Small county communities part of rich fabric of history


Editor’s note: This is the second of two articles detailing the history of small towns in Madison County.

I’ve written about some of our local communities before but I don’t think I’ve nearly covered all of them. Each is unique in its own way.

Brushy is 7 miles northwest of Madisonville, bordering FM 2289 now about halfway between Madisonville and Normangee, and not far north of where I live. The community is named for Brushy Creek, which flows south of Brushy community and divides it from the Laceola-High Prairie communities.

Brushy did not have a church, so for a long time, preachers came once a month to hold services in the schoolhouse. A Mr. Markett donated land for the school, which was only one room with one teacher. Teachers were usually very young, just starting out. Classes were only held 4 to 6 months a year. For years, the students eagerly anticipated April Fools’ Day, because there had been a tradition of that afternoon off from school and a picnic in a nearby pasture. One year the teacher declared there would be no picnic and no one leaving the classroom. After lunch, all the students rushed out anyway and went to the pasture and played. The teacher rang her bell the whole time the students were gone. When they finally returned, she was quite angry and asked who wanted the first whipping. Of course, no one volunteered, which made her angrier. That “day of the whippings” was the last April Fools’ Day picnic there ever.

R.F. “Bob” Andrews (1863-1941) was born in Mississippi and later settled in Brushy and raised his family. He was a farmer and a stockman but also had a blacksmith shop and a syrup mill. He also owned the first automobile in Brushy. Many of his descendents are still in the area.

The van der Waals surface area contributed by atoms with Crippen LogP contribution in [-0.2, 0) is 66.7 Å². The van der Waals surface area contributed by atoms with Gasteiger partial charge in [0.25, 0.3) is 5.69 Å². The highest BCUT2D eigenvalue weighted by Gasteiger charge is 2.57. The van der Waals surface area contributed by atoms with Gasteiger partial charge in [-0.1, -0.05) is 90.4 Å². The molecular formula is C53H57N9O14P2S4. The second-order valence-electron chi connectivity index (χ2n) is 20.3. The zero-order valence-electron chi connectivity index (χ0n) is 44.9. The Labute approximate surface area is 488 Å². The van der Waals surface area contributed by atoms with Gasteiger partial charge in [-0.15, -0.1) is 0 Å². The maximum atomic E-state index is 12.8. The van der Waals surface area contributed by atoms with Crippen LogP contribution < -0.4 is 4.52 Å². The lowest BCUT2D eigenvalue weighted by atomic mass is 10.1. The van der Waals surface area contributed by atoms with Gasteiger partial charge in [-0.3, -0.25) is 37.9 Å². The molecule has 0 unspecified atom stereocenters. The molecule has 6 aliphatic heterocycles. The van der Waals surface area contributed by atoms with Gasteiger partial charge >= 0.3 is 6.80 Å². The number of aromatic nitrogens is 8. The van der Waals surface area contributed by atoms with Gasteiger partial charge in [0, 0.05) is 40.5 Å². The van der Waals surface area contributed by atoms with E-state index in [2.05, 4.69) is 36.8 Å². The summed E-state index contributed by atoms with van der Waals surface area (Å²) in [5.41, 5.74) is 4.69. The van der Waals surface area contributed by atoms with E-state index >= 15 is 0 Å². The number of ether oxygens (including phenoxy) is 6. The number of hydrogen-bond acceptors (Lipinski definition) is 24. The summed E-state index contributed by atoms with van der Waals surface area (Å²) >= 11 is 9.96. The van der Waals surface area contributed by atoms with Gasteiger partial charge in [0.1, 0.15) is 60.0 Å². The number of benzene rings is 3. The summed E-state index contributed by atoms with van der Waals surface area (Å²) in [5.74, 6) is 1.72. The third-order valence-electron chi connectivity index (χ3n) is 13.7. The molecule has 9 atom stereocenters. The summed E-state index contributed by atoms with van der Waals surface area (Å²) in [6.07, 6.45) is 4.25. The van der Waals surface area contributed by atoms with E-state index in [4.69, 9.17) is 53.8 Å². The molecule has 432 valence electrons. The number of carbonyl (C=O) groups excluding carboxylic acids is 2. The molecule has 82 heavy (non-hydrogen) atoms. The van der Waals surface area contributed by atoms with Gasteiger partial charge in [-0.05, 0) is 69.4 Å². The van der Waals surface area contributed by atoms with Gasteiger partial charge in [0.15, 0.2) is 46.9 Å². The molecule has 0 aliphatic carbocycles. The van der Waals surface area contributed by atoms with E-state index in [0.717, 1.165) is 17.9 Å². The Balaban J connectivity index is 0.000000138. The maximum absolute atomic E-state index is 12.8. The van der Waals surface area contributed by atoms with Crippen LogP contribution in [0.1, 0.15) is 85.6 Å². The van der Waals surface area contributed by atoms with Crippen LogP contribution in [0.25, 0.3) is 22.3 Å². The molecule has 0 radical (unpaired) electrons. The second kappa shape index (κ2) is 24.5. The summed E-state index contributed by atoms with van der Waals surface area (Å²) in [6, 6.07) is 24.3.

Bob Andrews had several chidren. One son, Eugene Marlin Andrews (1893-1948), went by the name “Pat.” My family has always lived in Laceola, just a bit south of the Andrews family in Brushy, and our families have always been friends. My grandfather, Dave Cannon, died at home of cancer in 1927, after being ill a while. Pat Andrews sat with my grandfather in his last days, because of course back then, neighbors and friends did what Hospice does now.

In those days, cotton, corn, ribbon cane, and sorghum cane were raised in Brushy. There’s little farming there now, just pastures, cattle, and a few goats.

Where did I find the above information? Most of it came from “The History of Madison County Volume I,” copyrighted 1984. Mary Baugh Batson was History Book Chairman, Lynda McCarn Breeding was the editor, and Vernon Baugh Farris was Historical Commission Chairman then. Other committee members were Elaine Brown, Lucille Bates, Lucille Garrison, Lucille Farris, Lynda Myers, Marie Bledsoe, and Melba Frossard. Lynda Breeding moved away in the summer of 2015, and I’m not sure where Linda Myers lives now or even if she is living. The rest are deceased.

That labor of love was followed by a thinner update, Volume II, published in 1997. By then, the History Book Committee had grown large, and some of those members survive today. I don’t want to call names, but you know who you are. We need you back, desperately. Too much local history did not get into the first two volumes, and 20 years of local history is now being neglected. We need folks who are interested in local history as members and workers in Madison County Historical Commission, which meets in the Museum at 10 a.m. on the third Wednesday each month, but not in December. I sure hope to see some of you Jan. 17. If you can’t make it to the meetings but might be interested in working on Volume 3, please let us know.

Madison County Museum is open 10-2 Wednesday through Saturday, at 201 N. Madison. Curator Jane Day would welcome your visit. There are still 2 great cookbooks for sale there, $10 each, I case you need a Christmas surprise for a friend.